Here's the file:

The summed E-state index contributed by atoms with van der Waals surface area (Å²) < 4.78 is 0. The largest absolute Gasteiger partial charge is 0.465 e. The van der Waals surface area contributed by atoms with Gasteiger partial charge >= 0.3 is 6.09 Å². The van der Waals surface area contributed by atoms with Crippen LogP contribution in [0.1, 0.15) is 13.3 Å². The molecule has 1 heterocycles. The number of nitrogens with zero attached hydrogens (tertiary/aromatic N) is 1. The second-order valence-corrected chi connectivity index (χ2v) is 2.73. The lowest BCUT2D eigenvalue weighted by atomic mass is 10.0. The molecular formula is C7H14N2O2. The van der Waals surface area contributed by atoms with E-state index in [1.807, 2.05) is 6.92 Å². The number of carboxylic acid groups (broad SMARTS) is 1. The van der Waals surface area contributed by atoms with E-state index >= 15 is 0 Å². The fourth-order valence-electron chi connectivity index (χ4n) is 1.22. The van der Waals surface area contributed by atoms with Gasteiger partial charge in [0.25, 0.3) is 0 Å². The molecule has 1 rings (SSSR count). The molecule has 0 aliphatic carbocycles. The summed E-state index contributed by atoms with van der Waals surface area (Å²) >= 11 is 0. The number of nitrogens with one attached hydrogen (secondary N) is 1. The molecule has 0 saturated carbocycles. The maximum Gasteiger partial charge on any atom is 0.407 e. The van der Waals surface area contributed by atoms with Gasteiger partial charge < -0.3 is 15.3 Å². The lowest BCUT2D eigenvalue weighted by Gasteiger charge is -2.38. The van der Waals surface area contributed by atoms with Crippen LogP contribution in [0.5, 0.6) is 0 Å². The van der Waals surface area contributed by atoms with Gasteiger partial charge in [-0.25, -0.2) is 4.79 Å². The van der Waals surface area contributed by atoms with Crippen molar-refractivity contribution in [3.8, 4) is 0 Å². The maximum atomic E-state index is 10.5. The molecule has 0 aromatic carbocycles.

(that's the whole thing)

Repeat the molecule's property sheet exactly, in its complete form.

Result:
The summed E-state index contributed by atoms with van der Waals surface area (Å²) < 4.78 is 0. The largest absolute Gasteiger partial charge is 0.465 e. The van der Waals surface area contributed by atoms with Gasteiger partial charge >= 0.3 is 6.09 Å². The van der Waals surface area contributed by atoms with Crippen LogP contribution in [0.1, 0.15) is 13.3 Å². The molecule has 1 heterocycles. The number of nitrogens with zero attached hydrogens (tertiary/aromatic N) is 1. The second-order valence-corrected chi connectivity index (χ2v) is 2.73. The lowest BCUT2D eigenvalue weighted by atomic mass is 10.0. The molecular formula is C7H14N2O2. The van der Waals surface area contributed by atoms with E-state index in [1.807, 2.05) is 6.92 Å². The number of carboxylic acid groups (broad SMARTS) is 1. The van der Waals surface area contributed by atoms with E-state index >= 15 is 0 Å². The fourth-order valence-electron chi connectivity index (χ4n) is 1.22. The van der Waals surface area contributed by atoms with Gasteiger partial charge in [0.25, 0.3) is 0 Å². The molecule has 1 rings (SSSR count). The molecule has 0 aliphatic carbocycles. The summed E-state index contributed by atoms with van der Waals surface area (Å²) >= 11 is 0. The number of nitrogens with one attached hydrogen (secondary N) is 1. The molecule has 0 saturated carbocycles. The maximum Gasteiger partial charge on any atom is 0.407 e. The van der Waals surface area contributed by atoms with Gasteiger partial charge < -0.3 is 15.3 Å². The lowest BCUT2D eigenvalue weighted by Gasteiger charge is -2.38. The van der Waals surface area contributed by atoms with Crippen LogP contribution in [0.5, 0.6) is 0 Å². The van der Waals surface area contributed by atoms with Gasteiger partial charge in [-0.25, -0.2) is 4.79 Å². The van der Waals surface area contributed by atoms with Crippen molar-refractivity contribution in [3.8, 4) is 0 Å². The maximum atomic E-state index is 10.5. The molecule has 0 aromatic carbocycles.